Overall Rating:


Nikon D7100

  • Features:
  • AWB Colour:
  • LCD viewfinder:
  • Dynamic Range:
  • Build/Handling:
  • Autofocus:
  • Noise/resolution:
  • Metering:



Price as Reviewed:


A 24.1-million-pixel, APS-C sensor with no anti-aliasing filter should ensure large and sharp images from Nikon's new enthusiast-level DSLR, but there's a lot more to the D7100 than that. Read the Nikon D7100 review...

Nikon D7100 review – Dynamic range

Image: HDR mode adds welcome punch to colours and tones, but a tripod is necessary. This image was taken with a shutter speed of 1/125sec and initially appears sharp, but when reviewed at 100% details is slightly soft

Given the history of Nikon’s recent DSLRs, I expect the D7100‘s dynamic range to be in the region of 14EV in studio tests, which is very good. In real-world images, there is that little extra detail in an overcast sky, where otherwise there would be a white mass in an image from a camera with a lesser dynamic range.

Active D-Lighting adjusts the levels to brighten and darken shadow and highlight areas respectively. This processing makes detail in these areas more obvious straight out of the camera. On the whole, the auto setting works well, providing a subtle and welcome lift to the tones in a scene.

The highest setting brightens shadow areas too much for my liking, and can result in a flat-looking image with HDR-like tones. Active D-Lighting can be turned off altogether, but leaving it in its auto mode is fine.

There is a dedicated HDR mode available in JPEG capture only, which is a genuinely useful tool where the ambient light is dull. It gives the scene a pleasant lift to the colour saturation and tonal detail in particular.

Nikon states that two exposures are captured at the same time, but looking at the results when using this setting I would strongly recommend the use of a tripod, because there is a blurred edge where detail would otherwise have been crisp. Needing a tripod limits the mode’s effectiveness for day-to-day shooting, where one would not want to lug a tripod around.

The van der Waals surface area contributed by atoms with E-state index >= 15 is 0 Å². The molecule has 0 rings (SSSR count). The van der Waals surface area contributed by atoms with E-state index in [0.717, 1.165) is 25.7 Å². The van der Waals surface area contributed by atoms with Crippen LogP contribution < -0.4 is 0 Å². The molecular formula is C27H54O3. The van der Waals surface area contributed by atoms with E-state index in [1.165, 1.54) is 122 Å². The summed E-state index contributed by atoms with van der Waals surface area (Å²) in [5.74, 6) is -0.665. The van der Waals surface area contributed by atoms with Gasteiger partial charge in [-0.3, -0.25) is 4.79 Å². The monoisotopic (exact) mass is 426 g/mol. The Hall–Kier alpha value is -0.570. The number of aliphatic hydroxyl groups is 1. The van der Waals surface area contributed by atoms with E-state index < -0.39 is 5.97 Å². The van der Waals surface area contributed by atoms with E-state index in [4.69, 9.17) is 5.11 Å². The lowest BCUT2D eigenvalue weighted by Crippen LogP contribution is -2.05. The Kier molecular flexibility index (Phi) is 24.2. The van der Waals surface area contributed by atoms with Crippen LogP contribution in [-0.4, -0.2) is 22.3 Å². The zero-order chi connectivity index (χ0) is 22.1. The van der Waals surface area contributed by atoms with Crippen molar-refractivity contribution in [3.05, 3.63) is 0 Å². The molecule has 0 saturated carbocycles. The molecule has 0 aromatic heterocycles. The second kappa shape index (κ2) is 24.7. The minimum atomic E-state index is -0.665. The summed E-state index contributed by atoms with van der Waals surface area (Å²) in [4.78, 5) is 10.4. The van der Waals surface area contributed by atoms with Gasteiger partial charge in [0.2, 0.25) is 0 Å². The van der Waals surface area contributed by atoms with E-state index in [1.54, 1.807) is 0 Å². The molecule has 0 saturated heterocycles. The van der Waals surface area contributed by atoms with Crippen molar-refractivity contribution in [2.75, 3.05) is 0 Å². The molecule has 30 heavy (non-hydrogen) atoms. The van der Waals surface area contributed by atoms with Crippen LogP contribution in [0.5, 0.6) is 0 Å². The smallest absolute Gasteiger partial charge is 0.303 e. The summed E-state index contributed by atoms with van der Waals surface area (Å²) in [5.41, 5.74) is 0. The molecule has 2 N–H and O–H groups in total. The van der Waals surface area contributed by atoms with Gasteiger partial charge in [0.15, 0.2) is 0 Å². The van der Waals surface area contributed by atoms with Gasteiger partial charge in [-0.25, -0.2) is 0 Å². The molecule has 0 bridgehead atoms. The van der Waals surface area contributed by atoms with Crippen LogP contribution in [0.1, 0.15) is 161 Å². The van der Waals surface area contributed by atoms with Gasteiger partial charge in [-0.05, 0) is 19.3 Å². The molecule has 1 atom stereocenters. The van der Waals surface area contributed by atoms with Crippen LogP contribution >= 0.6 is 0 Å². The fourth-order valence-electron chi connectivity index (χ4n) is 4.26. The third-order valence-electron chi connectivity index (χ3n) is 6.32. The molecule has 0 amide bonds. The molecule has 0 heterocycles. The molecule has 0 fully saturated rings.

• Dioptre Adjustment: Yes -2m to +1m
  • White Balance: Auto normal, auto warm, 6 presets, custom, manual, WB shift, spot WB through live view
  • Built-in Flash: Yes (GN 12m @ ISO 100)
  • Shutter Type: Focal-plane shutter
  • Memory Card: 2 slots, both for SD, SDHC, SDXC
  • Output Size: 6000 x 4000 pixels
  • Viewfinder Type: Optical pentaprism with 100% frame coverage
  • AF Points: 51-point system with auto, single, 9-point, 21-point, 51-point and 3D tracking modes
  • LCD: 3.2in, 1.229-million-dot
  • Sensor: 24.1-million-effective-pixel CMOS
  • Weight: 765g (including battery and memory card)
  • Exposure Modes: PASM, auto, no flash, 7 effects, 16 scene, 2 custom, HDR
  • Power: Rechargeable EN-EL15 Li-Ion
  • Drive Mode: Single, 3fps continuous low, 6fps continuous high, quiet, timer, mirror-up, interval timer, multiple exposure
  • Shutter Speeds: 30-1/8000sec, 1/250sec flash sync, plus bulb
  • Colour Space: Adobe RGB, sRGB
  • Lens Mount: Nikon F mount
  • RRP: £1,099 (body only), £1,299 with 18-105mm lens
  • ISO: 100-6400 (100-25,600 expanded)
  • Focusing Modes: Single, continuous, auto, manual
  • Dimensions: 135.5 x 106.5 x 76mm
  • DoF Preview: Yes
  • Connectivity / Interface: USB 2.0, HDMI, 3.5mm stereo mini, headphone jack, GPS port
  • Metering System: TTL exposure metering through 2,016-zone RGB sensor with multi, spot, centreweighted modes
  • Compression: 2-stage JPEG
  • Exposure Comp: ±5EV
  • Tested as: Enthusiast DSLR
  • Video: 1920 x 1080 pixels, 24fps, 25fps, 30fps (progressive) 60fps (interlaced), MOV (H.264) with stereo sound

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